Might Divine Intervention Be the Answer to Climate Change?
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Author, Constance Scharff, PhD, who writes poetry and fiction under her Hebrew name, Ahuva Batya, has released her debut novel, The Path to God’s Promise. In the book, the author suggests that using religion to deny climate change is a fool’s errand and that if God is brought into the equation, we’d recognize that God’s will is for us to take care of ourselves and the world around us in ways that are generous, based in reciprocity, and sustainable.
Lisa Courtnadge, the interviewer, is an honors psychology student at the University of Cape Town in South Africa. She has an interest in how mental health is impacted by a variety of forces, including climate change.
Constance is an internationally recognized mental health researcher who works at the intersection of addiction and trauma. She is the founder of the Institute for Complementary and Indigenous Mental Health Research and recipient of the Sol Feinstone Humanitarian Award for her work to destigmatize mental health and addiction concerns globally and to encourage access to quality care for those in need. Dr. Scharff’s scholarly interests have turned to the impact of climate change on mental health.
Lisa: Why did you write a novel instead of a nonfiction book on climate change?
Constance: There’s a wave of anti-intellectualism across the planet right now. Scientists and scholars are villainized or disregarded when they present information about the likely impacts of climate change.
Recognizing this, I thought back to my studies of the prophets, and started to ask myself how God might address this issue if it was a subject in the Hebrew Bible. I believe God would warn about climate change and urge us to change our behaviors before the consequences of our actions become an extinction-level event for us and many of the species/environments we have been tasked with stewarding.
Lisa: Why use prophecy to share this story?
Constance: Prophecy has, in my opinion, been warped in its interpretation over time, especially as retold and translated in Christian storytelling. Prophecy is not fortunetelling, but rather an early warning system in which a parental figure deity realizes that we can’t see the consequences of our actions and points out the looming consequences to us. Prophecy is the parental equivalent of telling a child, “Don’t put your hand on the hot stove,” or “Keep the door locked when I’m not in the house.”
My hope is that by putting climate warnings in this format, those who have previously been unwilling to listen to the science, might give it a different kind of attention.
Lisa: Why is your climate change story set in a Jewish context?
Constance: Number 1: Write what you know.
Number 2: Personally, I enjoy ethnically Jewish stories that aren’t about the Holocaust. I want to add to that body of literature.
One of the last things Elinor Simentov wants is to be a prophet of God, but God has other plans.
A Jewish woman of no particular renown, Elinor is told by God to give a warning to all who will listen. Will she serve as a prophet, sacrificing her goals for herself, self-image, and reputation in order to do something that may be completely useless?
God’s message is simple. Humankind must radically change course or face extinction. To give warning, God uses prophecy to urge humans to change. Transported through past, present, and horrific potential futures, Elinor is asked to share her visionary experiences and conversations with God to urge us to take action.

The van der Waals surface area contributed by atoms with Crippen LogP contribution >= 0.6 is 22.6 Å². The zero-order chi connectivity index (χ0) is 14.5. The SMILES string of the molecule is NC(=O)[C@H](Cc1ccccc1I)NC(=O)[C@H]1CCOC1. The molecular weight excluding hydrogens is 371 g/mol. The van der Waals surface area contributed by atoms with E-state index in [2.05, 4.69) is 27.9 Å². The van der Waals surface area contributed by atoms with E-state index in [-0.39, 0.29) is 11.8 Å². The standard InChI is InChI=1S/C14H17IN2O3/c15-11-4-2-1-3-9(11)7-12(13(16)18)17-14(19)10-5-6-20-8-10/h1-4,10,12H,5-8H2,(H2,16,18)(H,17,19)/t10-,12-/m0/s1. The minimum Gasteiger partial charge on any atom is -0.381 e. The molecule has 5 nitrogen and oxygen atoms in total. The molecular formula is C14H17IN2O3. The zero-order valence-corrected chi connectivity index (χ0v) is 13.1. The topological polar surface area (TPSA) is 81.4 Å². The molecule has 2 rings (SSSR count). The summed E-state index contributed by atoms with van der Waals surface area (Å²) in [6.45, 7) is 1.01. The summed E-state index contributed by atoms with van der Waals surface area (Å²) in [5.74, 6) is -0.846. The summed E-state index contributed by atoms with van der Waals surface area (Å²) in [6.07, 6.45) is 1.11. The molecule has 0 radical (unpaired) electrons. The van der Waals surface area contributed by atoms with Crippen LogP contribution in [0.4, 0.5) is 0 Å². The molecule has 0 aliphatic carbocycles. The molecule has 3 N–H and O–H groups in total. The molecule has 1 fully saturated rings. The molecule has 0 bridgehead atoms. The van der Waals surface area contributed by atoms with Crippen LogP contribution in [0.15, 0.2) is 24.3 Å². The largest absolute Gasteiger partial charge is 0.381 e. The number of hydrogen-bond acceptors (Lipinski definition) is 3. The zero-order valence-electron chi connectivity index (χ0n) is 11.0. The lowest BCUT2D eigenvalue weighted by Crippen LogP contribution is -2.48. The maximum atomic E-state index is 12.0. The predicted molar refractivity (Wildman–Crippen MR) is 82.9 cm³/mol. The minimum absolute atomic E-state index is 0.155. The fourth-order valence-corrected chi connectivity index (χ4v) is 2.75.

As we are barraged month after month by once-in-a-lifetime storms, record-setting heat waves, shifting polar vortexes, horrendous floods, and decades long droughts, it’s hard to continue to ignore the signs and omens. The Path to God’s Promise combines dire warnings about climate change with the transformative power of prophetic experience. It asks whether or not it is too late for us to save ourselves and challenges us to live vastly different lives.
Lisa: Which qualities of Elinor make her a good messenger?
Constance: Elinor has two qualities which make her stand out to God as a messenger.
The first is that Elinor has a humble self-assuredness that is rare in most people. She is being asked, in her view, to put herself in the world in a way that others in her community may view her as either mentally ill or a con artist. In order to do what is requested, she has to be able to stand in her truth and experience and say, “Yes, God speaks to me and no, I don’t care how you judge me for that.” She ultimately becomes willing to do this because the message is so important. While she’s no doormat, she decides that the needs of her community and the living world are more important than her discomfort or the potential ridicule she may receive.
The second quality Elinor possesses is that she’s not the least bit power-hungry. My observation is that when most people get a little bit of power–in the workplace or community–they often use that power to their own benefit. In the first few pages, when Elinor talks about horse racing, she addresses that she cannot and will not use her gifts to her personal advantage. What’s interesting to me is that she doesn’t even try. She does the horse racing experiment, loses, and moves on. Even later in the book, when offered any number of personal delights, she declines. Elinor’s complete satisfaction with living what may be viewed as a simple life means that she will not try to use the position she gains from being a prophet to her personal advantage.
How did Elinor’s past traumas / struggles / challenges equip her with the tools / wisdom to inspire social change?